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#CakeGate: can you refuse service on the basis of faith? Show more Show less

The cake that Colorado baker Jack Phillips refused to bake was the kindling that lit a nation-wide discussion in the USA. Can a business deny service to an individual on the basis of their sexual orientation? As the Supreme Court came to a verdict in favour of the baker, the narrowness of the ruling still left the question unanswered. The baker was quickly followed by others who stood up in solidarity of his beliefs such as the Richland florist and the Kentucky county clerk. The resultant discussion has pitted religious freedom against the civil liberties of same-sex couples and LGBT individuals.

Yes, service can be refused on grounds of religion in all cases Show more Show less

Forcing an individual to provide a service against their will and religious beliefs is wrong
(1 of 3 Positions) Next >

Religious freedom is uniquely important

Why would we make somebody provide a service they deem immoral and wrong?
(1 of 2 Arguments) Next >

Context

The majority of people refusing service to LGBT couples do so because of religious beliefs. How do we reconcile the right of the baker or the florist to their religious freedom with the right of the newlyweds to non-discrimination.

The Argument

Many people’s religious beliefs are the reason they refuse service to a same-sex marriage ceremony. For these people, their religion is the core of what they believe in and is at the heart of how they see themselves as people.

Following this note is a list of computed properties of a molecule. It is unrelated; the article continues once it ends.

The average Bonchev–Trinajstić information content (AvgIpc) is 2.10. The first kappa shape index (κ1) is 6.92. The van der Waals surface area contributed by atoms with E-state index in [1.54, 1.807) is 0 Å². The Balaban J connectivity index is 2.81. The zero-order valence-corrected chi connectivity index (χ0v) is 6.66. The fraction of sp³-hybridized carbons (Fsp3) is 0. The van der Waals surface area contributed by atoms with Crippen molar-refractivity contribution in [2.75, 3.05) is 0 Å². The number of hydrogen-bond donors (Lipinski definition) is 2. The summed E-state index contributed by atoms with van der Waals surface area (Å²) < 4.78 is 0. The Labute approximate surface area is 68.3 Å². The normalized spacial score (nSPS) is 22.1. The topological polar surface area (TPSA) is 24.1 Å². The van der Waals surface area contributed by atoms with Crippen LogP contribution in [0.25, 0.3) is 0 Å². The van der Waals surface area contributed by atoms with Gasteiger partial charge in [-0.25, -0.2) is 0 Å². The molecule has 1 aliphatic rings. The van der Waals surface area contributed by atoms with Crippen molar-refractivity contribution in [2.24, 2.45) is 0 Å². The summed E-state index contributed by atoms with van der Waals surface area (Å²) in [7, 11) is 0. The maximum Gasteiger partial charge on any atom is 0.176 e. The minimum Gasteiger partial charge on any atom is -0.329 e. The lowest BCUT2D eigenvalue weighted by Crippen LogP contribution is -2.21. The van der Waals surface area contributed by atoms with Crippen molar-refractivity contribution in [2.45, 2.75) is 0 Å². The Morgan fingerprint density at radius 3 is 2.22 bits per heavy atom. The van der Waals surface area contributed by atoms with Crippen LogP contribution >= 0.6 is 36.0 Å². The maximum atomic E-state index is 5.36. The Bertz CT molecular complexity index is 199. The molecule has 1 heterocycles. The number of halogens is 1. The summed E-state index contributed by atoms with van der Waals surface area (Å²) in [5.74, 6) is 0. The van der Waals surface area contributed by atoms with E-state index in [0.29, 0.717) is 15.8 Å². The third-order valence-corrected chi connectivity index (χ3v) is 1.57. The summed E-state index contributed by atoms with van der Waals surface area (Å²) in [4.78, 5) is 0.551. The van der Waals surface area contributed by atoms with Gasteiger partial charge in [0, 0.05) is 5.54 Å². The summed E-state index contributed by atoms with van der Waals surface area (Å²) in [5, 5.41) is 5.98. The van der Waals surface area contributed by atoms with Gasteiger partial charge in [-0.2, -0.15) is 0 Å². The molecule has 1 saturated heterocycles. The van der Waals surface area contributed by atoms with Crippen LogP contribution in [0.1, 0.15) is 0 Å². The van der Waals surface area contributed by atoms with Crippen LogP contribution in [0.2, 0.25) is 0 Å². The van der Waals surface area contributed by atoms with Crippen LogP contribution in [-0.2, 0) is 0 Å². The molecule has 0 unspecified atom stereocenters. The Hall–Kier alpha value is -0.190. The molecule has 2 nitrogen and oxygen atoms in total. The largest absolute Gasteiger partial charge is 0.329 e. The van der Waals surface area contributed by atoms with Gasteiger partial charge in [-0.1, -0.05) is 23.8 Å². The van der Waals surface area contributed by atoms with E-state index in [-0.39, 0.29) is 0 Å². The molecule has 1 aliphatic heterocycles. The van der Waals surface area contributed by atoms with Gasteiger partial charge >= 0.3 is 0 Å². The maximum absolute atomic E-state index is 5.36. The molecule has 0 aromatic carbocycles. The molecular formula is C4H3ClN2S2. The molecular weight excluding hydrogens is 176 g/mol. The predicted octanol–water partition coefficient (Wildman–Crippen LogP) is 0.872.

Being a part of a ceremony that they believe to be deeply immoral and sinful is for them a burden of immense weight that would cause them great distress - distress that is greater than the requirements of tolerance. It would be akin to violence to force a baker to bake a cake that they believe will condemn them to an eternity of suffering. 

 Therefore, the right of the baker to religious freedom is more important than the right of the same-sex couple to that cake, because the pain caused through an assault on religious freedom is greater than that caused by a refusal of a service, even a service as intimate as a wedding cake.

Counter arguments

There are two responses to this argument. Firstly, what is it that makes religious belief so specially protected. Many of us hold beliefs we care deeply about, yet do not get the same protected status in the eyes of the law. Secondly, even if religious beliefs are special, we often don't allow them to be enforced to the point of harming other people. For example, if a religious community were to say that they wish to self-flagellate, we would be alright with that. However, if they were to ask for permission to flagellate all citizens in service to their beliefs, we would say that is too much harm to be causing. We think that religious rights are enforceable only insofar as they do not harm others.

Framing

Premises

P1. In weighing the importance of rights, we consider the net harms that compromising those rights will cause and weigh to minimise those harms. 

 P2. There is something especially potent about the harm we cause people when seriously violating their religious rights.

 P3. Forcing someone to provide a service they believe to be immoral is a serious violation of their religious rights. 

 P4. This harm will always outweigh the harm caused to someone who is refused a service. 
C1. We therefore should prioritise the baker’s right to religious freedom over the right of non-discrimination.

Rejecting the premises

P2. There is something especially potent about the harm we cause people when seriously violating their religious rights.

 There is nothing special about religious rights - we all holds strong beliefs that we cannot weaponise against others. P4. This harm will always outweigh the harm caused to someone who is refused a service. This isn't always true. More importantly, how we weigh those harms.

Proponents

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    This page was last edited on Sunday, 2 Sep 2018 at 16:27 UTC